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Data from: Matching seed to site by climate similarity: Techniques to prioritize plant materials development and use in restoration

Citation

Doherty, Kyle D.; Butterfield, Bradley J.; Wood, Troy E. (2017), Data from: Matching seed to site by climate similarity: Techniques to prioritize plant materials development and use in restoration, Dryad, Dataset, https://doi.org/10.5061/dryad.43bv0

Abstract

Land management agencies are increasing the use of native plant materials for vegetation treatments to restore ecosystem function and maintain natural ecological integrity. This shift towards the use of natives has highlighted a need to increase the diversity of materials available. A key problem is agreeing on how many, and which, new accessions should be developed. Here we describe new methods that address this problem. Our methods use climate data to calculate a climate similarity index between two points in a defined extent. This index can be used to predict relative performance of available accessions at a target site. In addition, the index can be used in combination with standard cluster analysis algorithms to quantify and maximize climate coverage (mean climate similarity), given a modeled range extent and a specified number of accessions. We demonstrate the utility of this latter feature by applying it to the extents of 11 Western North American species with proven or potential use in restoration. First, a species-specific seed transfer map can be readily generated for a species by predicting performance for accessions currently available; this map can be readily updated to accommodate new accessions. Next, the increase in climate coverage achieved by adding successive accessions can be explored, yielding information that managers can use to balance ecologic and economic considerations in determining how many accessions to develop. This approach identifies sampling sites, referred to as climate centers, which contribute unique, complementary climate coverage to accessions on hand, thus providing explicit sampling guidance for both germplasm preservation and research. We examine how these, and other, features of our approach add to existing methods used to guide plant materials development and use. Finally, we discuss how these new methods provide a framework that could be used to coordinate native plant materials development, evaluation, and use across agencies, regions, and research groups.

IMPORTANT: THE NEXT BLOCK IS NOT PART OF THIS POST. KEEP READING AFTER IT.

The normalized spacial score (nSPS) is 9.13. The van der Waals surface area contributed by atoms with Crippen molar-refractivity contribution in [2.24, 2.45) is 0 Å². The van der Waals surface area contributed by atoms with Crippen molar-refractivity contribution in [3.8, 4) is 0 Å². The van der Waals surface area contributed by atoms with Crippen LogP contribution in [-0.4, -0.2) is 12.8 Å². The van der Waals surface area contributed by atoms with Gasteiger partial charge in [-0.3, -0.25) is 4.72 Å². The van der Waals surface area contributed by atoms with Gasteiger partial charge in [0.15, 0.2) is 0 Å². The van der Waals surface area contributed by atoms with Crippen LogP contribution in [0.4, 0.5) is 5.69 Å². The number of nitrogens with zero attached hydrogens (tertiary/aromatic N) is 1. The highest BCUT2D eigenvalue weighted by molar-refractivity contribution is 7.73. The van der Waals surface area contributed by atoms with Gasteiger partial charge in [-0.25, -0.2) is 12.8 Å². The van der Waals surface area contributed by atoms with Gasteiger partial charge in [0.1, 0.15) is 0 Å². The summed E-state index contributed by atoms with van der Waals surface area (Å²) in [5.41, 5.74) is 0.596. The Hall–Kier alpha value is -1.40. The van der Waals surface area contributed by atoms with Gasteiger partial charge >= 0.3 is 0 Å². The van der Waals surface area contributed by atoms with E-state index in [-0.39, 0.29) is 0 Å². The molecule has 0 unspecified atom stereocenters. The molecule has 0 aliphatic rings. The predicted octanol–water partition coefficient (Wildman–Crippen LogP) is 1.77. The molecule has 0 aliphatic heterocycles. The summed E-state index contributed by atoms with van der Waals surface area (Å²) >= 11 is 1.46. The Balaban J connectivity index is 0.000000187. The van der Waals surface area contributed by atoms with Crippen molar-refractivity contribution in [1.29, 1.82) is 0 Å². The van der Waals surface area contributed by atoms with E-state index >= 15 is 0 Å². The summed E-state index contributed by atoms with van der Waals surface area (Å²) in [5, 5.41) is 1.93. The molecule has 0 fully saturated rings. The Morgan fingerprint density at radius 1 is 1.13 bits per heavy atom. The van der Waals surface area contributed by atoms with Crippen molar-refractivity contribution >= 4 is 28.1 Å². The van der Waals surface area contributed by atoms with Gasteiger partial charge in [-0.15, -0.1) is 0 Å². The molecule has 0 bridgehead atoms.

Usage Notes

Location

western North America
global